A nun chants at a lectern as others watch from the back of the whitewashed Russian Orthodox chapel, warmed by the slanting sun. Through the many-paned windows a suitably-shrouded sister can be seen tending bee hives amidst an orchard ablaze with apple blossom.
On a summer evening in the thousand-year-old town of Suzdal, nothing surpasses the ethereal beauty of evensong (evening prayers) in the Convent of the Intercession of the Virgin. Fifty nuns still reside within this convent where noble-born ladies were exiled centuries ago.
The Golden Ring towns and cities, northeast of Moscow, offer glimpses of provincial Russia’s charms. This fertile land of forests and meadows gave birth to much of the cultural heritage which post-Soviet Russia celebrates anew.
Founded in the twelfth century, Vladimir, a city of several hundred thousand, still wears a somnolent feel. Trolleybuses rumble past pastel-hued eighteenth-century public buildings and traffic on the main street remains sparse. Two venerable cathedrals command a ridge looking out over verdant green plains stitched together by wide rivers. Young people are everywhere today: high school has ended for the summer, so it’s stiff suits for the guys, with frilly party dresses and red velvet sashes for the girls.
Dandelions bloom in the meadows; spires and domes rise beyond the trees as the road continues north to Suzdal.
Suzdal today boasts almost as many churches as people. With an eleventh-century Kremlin (or fortress) and several monasteries, the town survives as a living museum. In the town centre a row of colonnades distinguishes the trading arcade constructed as a market two centuries ago.
The Kamenka River once teemed with pike, tench and perch, and was navigable in bygone times but now admits nothing larger than a rowboat. Beside the river, the open-air Museum of Architecture and Peasant Life conserves unpainted wooden churches, barns and cottages gathered from the surrounding countryside. Steeply-pitched roofs and tiny windows reflect the harsh climate. Homesteads mirrored the owners’ affluence and status, whether impoverished peasants or land-owning kulaks.
From the Museum it’s a pleasant stroll across the Kamenka towards the Kremlin ramparts, enclosing the exquisite Cathedral of the Nativity of the Virgin, crowned by star-spangled domes of blue and gold. Inside, we admire the luxuriant frescoes, now under restoration, and the intricate workmanship of bronze chandeliers and other priceless artefacts.
Evening and it’s time to indulge the pleasures of the flesh, beginning with the output of the convent bees. The cosy Café Khaberchevnaya serves up a round of locally-brewed mead, deceptively smooth…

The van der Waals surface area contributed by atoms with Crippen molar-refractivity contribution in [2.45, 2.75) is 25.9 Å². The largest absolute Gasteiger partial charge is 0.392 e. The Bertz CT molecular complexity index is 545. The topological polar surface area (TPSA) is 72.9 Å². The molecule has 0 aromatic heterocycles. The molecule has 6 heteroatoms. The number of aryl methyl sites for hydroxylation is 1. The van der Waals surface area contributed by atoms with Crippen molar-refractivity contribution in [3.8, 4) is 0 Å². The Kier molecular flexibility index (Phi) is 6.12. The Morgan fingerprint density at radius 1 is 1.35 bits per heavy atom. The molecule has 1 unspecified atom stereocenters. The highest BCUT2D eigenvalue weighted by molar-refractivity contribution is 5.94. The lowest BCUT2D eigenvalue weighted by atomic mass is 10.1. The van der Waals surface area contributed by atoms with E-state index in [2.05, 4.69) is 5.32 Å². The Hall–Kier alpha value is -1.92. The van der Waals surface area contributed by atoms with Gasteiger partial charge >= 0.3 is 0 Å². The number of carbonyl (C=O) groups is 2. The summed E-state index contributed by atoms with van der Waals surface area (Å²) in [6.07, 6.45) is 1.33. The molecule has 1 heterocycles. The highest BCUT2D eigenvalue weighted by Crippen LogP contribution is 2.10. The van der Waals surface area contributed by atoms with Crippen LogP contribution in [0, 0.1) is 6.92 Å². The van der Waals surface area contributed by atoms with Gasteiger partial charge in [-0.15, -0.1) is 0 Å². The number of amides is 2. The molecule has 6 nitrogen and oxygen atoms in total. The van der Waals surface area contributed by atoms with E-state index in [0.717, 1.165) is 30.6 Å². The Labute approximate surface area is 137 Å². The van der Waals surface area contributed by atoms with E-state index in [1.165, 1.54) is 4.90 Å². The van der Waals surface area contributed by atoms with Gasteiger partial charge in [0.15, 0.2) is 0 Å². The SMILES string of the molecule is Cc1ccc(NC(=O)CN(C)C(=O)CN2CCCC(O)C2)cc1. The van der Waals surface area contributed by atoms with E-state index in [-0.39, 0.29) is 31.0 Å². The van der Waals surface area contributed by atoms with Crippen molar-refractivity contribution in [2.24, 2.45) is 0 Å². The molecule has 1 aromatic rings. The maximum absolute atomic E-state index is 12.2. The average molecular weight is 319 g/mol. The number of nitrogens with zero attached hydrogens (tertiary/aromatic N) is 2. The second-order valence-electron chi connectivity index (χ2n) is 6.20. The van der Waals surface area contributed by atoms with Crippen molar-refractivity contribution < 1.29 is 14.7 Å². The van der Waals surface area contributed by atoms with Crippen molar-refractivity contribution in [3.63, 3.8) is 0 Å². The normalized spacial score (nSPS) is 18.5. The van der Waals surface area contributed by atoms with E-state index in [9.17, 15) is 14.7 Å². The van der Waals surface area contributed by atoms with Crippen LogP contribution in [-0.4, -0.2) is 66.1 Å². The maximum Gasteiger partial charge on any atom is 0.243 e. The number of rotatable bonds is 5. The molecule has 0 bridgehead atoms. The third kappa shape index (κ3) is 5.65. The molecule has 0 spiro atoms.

It’s a bright new Saturday morning in Yaroslavl, north of Moscow, where the Kotorosl flows into the mighty Volga. This is the day when every Russian city celebrates its history, and Yaroslavl has passed its millennium. Legend relates that in 1010 Yaroslav the Wise won over the original settlers by slaying a huge bear, so the city emblem depicts a black bear shouldering a pickaxe.
In 1612 Yaroslavl became the capital under the patronage of Ivan the Terrible. As the town prospered the merchants endowed a proliferation of churches. Yaroslavl remains a city of onion domes and spires, of leafy parks and riverside embankments. Relatively austere, the fourteenth-century Cathedral of the Transfiguration, enclosed by ruined walls, dominates a square beside the Kotorosl and the views from its belltower are framed by gilded spikes and green-and-gold onion domes. Across town, the Church of the Prophet Elijah, with its richly worked frescoes, commands a wide, open square. The fifteen domes of St John the Baptist, some distance upriver, are universally recognised from the back of the one-thousand-rouble banknote.
Today, bunting and flags have been set up and soon the city day celebrations begin, as successive brass bands parade into the main street, led by drum majorettes. The carnival atmosphere continues at the craft market nearby. Is this our chance to buy Russia’s nesting matrioshka dolls? It certainly is… as well as local weaving, crochet, home-made toys and local honey; or simply to mingle with ordinary Russians as they cast off their cares.
From a distance the riverside restaurant resembles an impossibly tacky amusement park. The mutton plov – akin to the pilaff dishes of the Indian Subcontinent – artfully mingles grilled lamb with dried fruit, and everyone enjoys the pint mugs of cloudy local beer. Local people are out bopping, boozing and necking, hot-rodding and horsing around, all along the green-swathed embankment.